The overarching backdrop of this heartrending story is that none of us can choose the circumstances into which we are born, and yet those unique circumstances are the very proving ground of virtue, our own gymnasium of charity. All married women are called to support their husbands – whether princes or private citizens, to form their children to be saints according to their state in life, and to create sanctuaries of holiness amidst the this “vale of tears.” Marie-Antoinette and Marie-Thérèse each did that in the most trying of settings. They clung to the sacraments, prayed diligently for the cup of suffering to pass, and yet drank it dry rather than deny God or family. While the Church in France was reviled and bled, they stood firm as living icons of the martyred bride.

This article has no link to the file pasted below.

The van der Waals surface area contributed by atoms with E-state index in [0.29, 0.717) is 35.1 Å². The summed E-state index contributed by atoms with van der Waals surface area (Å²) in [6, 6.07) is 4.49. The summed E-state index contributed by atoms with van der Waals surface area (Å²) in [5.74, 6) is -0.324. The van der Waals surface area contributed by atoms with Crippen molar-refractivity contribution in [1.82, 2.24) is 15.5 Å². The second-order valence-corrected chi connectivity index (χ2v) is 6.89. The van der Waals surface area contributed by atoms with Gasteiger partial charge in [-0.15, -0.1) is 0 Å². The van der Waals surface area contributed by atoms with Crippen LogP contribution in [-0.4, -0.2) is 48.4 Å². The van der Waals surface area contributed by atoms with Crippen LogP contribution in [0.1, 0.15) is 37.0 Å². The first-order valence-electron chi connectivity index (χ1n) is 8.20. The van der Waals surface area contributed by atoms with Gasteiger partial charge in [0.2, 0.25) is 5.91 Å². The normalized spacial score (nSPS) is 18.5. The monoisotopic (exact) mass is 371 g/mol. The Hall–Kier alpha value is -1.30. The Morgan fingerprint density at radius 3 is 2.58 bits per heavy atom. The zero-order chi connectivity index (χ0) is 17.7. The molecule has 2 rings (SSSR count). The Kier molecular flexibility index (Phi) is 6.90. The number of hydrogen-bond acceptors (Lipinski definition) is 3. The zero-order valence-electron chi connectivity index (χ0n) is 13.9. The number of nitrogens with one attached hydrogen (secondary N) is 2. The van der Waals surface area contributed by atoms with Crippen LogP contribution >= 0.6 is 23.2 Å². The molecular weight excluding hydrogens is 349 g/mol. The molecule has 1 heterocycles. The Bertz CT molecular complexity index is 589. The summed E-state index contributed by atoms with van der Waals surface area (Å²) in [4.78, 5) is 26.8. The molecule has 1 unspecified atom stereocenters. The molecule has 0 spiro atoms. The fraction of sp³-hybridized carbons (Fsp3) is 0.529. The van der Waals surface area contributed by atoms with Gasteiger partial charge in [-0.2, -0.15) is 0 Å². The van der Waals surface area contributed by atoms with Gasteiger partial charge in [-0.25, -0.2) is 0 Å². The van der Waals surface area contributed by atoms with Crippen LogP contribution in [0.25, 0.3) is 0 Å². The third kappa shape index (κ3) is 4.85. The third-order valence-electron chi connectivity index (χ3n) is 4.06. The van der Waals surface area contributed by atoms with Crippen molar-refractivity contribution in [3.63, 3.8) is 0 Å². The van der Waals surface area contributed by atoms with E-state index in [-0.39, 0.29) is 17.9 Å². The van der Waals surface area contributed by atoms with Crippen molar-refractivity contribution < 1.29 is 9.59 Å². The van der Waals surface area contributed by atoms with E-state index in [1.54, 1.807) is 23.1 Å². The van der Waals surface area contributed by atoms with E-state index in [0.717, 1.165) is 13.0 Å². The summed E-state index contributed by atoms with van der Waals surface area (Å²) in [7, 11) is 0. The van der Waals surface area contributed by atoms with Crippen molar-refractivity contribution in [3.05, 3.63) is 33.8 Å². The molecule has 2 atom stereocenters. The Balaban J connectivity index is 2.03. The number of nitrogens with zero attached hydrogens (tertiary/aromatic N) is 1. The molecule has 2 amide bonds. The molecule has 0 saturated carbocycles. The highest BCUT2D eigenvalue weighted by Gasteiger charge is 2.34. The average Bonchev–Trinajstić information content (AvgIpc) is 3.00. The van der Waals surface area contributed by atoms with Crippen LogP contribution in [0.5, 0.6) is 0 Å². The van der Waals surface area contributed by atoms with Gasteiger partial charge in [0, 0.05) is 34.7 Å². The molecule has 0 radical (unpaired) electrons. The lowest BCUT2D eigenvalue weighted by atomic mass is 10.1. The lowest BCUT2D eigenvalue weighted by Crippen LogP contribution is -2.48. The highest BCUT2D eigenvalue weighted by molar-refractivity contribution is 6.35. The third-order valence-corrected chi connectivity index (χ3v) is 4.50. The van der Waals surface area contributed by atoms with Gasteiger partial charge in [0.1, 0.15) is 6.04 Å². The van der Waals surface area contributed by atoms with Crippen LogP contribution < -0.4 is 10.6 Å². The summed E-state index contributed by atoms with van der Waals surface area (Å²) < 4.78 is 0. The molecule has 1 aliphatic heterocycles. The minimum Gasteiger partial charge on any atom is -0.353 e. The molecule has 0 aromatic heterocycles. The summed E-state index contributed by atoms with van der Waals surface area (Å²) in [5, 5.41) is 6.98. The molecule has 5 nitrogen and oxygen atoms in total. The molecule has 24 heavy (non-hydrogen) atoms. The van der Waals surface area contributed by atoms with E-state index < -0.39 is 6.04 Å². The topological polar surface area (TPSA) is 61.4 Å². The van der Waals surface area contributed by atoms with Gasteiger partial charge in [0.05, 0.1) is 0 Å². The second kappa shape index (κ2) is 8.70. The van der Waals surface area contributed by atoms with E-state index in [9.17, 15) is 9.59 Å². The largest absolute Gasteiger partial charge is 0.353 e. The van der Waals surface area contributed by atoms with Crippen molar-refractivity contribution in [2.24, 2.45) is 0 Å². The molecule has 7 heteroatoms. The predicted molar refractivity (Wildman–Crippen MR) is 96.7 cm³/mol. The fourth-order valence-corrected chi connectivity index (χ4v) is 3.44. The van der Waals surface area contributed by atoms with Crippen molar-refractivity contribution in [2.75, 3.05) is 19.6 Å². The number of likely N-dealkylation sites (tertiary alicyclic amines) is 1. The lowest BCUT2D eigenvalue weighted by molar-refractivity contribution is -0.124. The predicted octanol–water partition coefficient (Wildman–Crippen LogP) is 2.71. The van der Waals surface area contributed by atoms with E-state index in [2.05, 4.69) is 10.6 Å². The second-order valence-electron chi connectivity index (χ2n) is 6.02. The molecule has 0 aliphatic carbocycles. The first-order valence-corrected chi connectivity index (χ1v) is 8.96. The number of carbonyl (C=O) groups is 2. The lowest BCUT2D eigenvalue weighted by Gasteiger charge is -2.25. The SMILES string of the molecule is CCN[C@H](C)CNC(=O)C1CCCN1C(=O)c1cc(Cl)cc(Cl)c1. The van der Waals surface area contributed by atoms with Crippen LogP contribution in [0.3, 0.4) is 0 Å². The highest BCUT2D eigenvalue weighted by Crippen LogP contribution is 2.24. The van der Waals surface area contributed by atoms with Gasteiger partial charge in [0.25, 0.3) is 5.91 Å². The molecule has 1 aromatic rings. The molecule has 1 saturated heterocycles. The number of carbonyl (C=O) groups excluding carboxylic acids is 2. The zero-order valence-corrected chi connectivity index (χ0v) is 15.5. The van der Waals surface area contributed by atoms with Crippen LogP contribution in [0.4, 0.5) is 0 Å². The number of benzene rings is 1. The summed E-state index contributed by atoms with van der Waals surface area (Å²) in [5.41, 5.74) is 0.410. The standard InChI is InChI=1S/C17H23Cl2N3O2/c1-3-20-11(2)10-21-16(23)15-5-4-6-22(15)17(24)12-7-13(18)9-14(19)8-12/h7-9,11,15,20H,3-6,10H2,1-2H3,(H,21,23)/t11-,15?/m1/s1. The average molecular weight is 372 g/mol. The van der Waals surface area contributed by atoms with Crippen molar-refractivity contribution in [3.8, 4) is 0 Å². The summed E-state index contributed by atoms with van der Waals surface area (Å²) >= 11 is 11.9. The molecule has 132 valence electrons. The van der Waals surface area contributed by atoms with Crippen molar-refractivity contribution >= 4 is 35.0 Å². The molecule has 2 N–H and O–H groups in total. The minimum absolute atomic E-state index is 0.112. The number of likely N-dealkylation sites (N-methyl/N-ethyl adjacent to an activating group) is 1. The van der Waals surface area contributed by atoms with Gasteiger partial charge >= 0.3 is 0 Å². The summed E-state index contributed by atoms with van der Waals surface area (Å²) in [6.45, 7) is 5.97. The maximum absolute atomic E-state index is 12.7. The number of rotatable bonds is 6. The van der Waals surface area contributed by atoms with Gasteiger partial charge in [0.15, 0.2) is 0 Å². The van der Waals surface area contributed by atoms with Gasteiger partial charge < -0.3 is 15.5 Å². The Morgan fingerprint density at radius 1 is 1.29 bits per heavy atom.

The answer to the most important question stated above is simply: only with God’s grace. Both women were faithful to that in desperate and tragic circumstances. Their lamps shone brightly in the contemporary gloom, consoling their own husbands who endured scorn and political intrigue, and well as Jesus, the Bridegroom, Who was defiled on every altar. Their success was ultimately in fidelity – despite the visible outcome, and stands as a stark lesson to all of us. Since they didn’t stoop to dance to capricious pipes out of season, they will, no doubt, rejoice to celestial hymns of praise at the nuptial feast. That we could all be so blessed.